Pope Benedict XVI waves to the crowd as he arrives for an open-air mass in the Terreiro do Paso in Lisbon, on May 11, 2010Pope Benedict XVI continues to look for ways to deflect the world’s attention from the fact that the Church he rules is a remorseless, Mafialike cabal of criminals and criminal-enablers. CBS News reports that he used a question from a Japanese child who survived the recent earthquake there as a launching-point for his own idiotic attempt at theodicy (WebCite cached article):

In an unprecedented move, Pope Benedict XVI held a televised question-and-answer session to mark Good Friday, fielding queries from as far away as Japan, Iraq and the Ivory Coast on topics as wide-ranging as death, violence, intimidation and suffering. …

The first question came from Elena, a 7-year-old Japanese girl who told the pope that many children her age were killed in the March 11 disaster and asked why children have to be so sad.

“I also have the same questions: Why is it this way? Why do you have to suffer so much while others live in ease?” Benedict said. “And we do not have the answers but we know that Jesus suffered as you do, an innocent.”

Trying for words of comfort, the pope told her that “even if we are still sad, God is by your side.”

He said Elena should tell herself: “One day, I will understand that this suffering was not empty, it wasn’t in vain, but behind it was a good plan, a plan of love.”

There are so many points of illogic in the Pope’s answer, I hardly know how to begin addressing them. Since I can’t possibly cover them all, I’ll handle the three main ones:

  1. That one innocent (i.e. Jesus) suffered, does not mean everyone else’s suffering is good. This is a form of “two wrongs make a right” thinking and is fallacious.

  2. What does it matter that God is at anyone’s side, while s/he suffers? I mean, seriously … what fucking good does that accomplish?

  3. The Pope concedes “we do not have the answers,” yet — in total contradiction of this admission — concludes nonetheless that there is some great cosmic “plan of love.”

The idea that “God has a plan” is commonly stated by many theists. But curiously, not one of them dares divulge the content of this “plan”! Sorry, but unless you know what the “plan” is and can describe it to me, you can’t say there is one. No, I’m not just going to take your word for it. A plan you’ve never seen and cannot explain, is inseparable from one that doesn’t exist at all.

The sad truth about this theodicy by the Pope — and about all other theodicies proposed by any other believer in the Abrahamic God over the last c. 2,500 years — is that they all fail the test of logic. Every single last one of them.

Hat tip: Mark at Skeptics & Heretics Forum on Delphi Forums.

Photo credit: M.Mazur / www.thepapalvisit.org.uk via Flickr.

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  • Holly

    I was raised Catholic. Suspend your judgement right there, please. I however am not head over heals in love with the Church. I only mention this so that I can explain that because of this religion in my background, I can see why the Pope is trying to come from. His mistake is not in his attempt to answer the question but rather that he assumed that what he was saying is clear to everyone. Any Catholic or ex-Catholic can likely get where he is coming from simply because we already know what he assumes everyone should know. Enter the person that doesn't understand these assumptions (the author of this piece apparently) and you get comments written from ignorance. 1. Catholics believe that Jesus suffered for us. It's part of the religion deal with it. 2. Abrahamic religions believe that one can draw strength from God to carry on in times of suffering. So if someone believes it makes a big difference. 3. Just because he doesn't have the answers doesn't mean there isn't a plan. I'm not good at math it doesn't mean that formalas don't exist. That's just bad logic.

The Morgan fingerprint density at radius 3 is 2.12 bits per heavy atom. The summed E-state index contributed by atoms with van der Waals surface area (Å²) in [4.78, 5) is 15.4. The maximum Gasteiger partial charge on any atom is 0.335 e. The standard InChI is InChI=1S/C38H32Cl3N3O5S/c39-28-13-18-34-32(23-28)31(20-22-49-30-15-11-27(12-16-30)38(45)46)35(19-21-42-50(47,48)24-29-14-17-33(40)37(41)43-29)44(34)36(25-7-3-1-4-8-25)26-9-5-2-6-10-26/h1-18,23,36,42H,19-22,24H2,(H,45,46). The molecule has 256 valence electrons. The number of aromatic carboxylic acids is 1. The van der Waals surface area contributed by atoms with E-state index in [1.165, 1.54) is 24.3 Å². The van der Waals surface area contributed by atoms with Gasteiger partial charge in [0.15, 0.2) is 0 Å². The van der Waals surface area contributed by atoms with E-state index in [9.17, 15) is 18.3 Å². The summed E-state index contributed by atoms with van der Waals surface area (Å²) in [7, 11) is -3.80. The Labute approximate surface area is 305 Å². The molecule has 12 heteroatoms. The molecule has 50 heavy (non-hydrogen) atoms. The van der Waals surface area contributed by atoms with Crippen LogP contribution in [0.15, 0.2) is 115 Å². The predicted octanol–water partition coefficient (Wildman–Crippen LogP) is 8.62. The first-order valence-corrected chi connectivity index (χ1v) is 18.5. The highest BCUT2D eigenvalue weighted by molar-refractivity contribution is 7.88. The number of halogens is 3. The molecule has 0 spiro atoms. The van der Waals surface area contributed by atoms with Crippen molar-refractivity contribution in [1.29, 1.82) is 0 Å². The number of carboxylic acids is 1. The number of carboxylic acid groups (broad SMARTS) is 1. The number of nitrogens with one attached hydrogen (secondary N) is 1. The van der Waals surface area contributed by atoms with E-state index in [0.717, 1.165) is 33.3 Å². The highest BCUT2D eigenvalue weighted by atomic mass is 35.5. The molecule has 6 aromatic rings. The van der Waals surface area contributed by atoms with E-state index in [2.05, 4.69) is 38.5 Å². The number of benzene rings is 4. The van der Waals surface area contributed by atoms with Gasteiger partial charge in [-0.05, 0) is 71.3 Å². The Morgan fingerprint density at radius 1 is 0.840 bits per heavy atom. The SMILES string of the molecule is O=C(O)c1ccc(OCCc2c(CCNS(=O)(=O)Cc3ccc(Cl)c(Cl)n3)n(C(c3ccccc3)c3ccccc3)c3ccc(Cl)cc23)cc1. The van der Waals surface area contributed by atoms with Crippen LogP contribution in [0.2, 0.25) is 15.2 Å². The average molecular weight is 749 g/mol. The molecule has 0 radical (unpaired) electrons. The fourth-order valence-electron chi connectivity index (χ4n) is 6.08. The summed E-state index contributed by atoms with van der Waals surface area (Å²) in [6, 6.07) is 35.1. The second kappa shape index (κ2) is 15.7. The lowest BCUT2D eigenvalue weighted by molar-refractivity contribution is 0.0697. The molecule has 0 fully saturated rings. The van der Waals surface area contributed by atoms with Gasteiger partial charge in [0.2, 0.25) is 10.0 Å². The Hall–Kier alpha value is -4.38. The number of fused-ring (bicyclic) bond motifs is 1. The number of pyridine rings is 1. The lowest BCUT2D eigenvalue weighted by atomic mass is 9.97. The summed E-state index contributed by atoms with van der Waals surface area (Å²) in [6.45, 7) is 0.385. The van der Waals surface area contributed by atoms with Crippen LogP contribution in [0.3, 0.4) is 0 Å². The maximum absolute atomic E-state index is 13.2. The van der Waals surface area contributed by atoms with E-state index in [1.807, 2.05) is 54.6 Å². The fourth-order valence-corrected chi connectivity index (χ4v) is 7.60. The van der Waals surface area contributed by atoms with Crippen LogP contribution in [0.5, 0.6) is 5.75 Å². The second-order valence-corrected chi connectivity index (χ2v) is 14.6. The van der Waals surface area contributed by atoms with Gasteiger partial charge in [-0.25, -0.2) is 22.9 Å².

• The problem with the Pope's remarks is that he spent most of his career as an academic. He knows and understands philosophy and logic. He cannot possibly help but know how invalid his theodicy was. If there were premises involved that needed explaining, he should have added them in … somehow. But he didn't.

      As for your three points:

      1. It's not my job to "deal with" the fact that Jesus died for us (according to Christians). It's the job of Christians to get over this "Jesus suffered, so suffering is good" thing. It is, as I explained, "two wrongs make a right" thinking, and is fallacious.

      2. If people "draw strength" from God, please explain that. How does it work? Where is it? How is it accomplished? It's not enough just to say that it happens … it must be illustrated. Including detailed instructions. Diagrams might help.

      3. Claiming there must be a plan, IS — logically — an "answer" to the child's question. Therefore, neither you nor the Pope can logically say "I don't have any answers, but I know a 'plan' exists." It doesn't wash. You might, rather, say, "I have no answer for you other than to plop down the raw, unfounded, and undemonstrable claim that there is a 'plan' of some type … somewhere, someday, somehow." It's not a lot better, informationally speaking, but it's at least logical.

      The bottom line is that Christians who wish to be logical, ought never to attempt any kind of theodicy. If they do they will invariably stumble into some sort of illogic. Much better for them just to admit they have no idea why there's needless suffering in the universe, rather than attempt to excuse it or make it seem like it's something other than what it really is. As I said, all theodicies always fail the test of logic. Every time.

      BTW, you probably won't believe this, but I too was raised Catholic.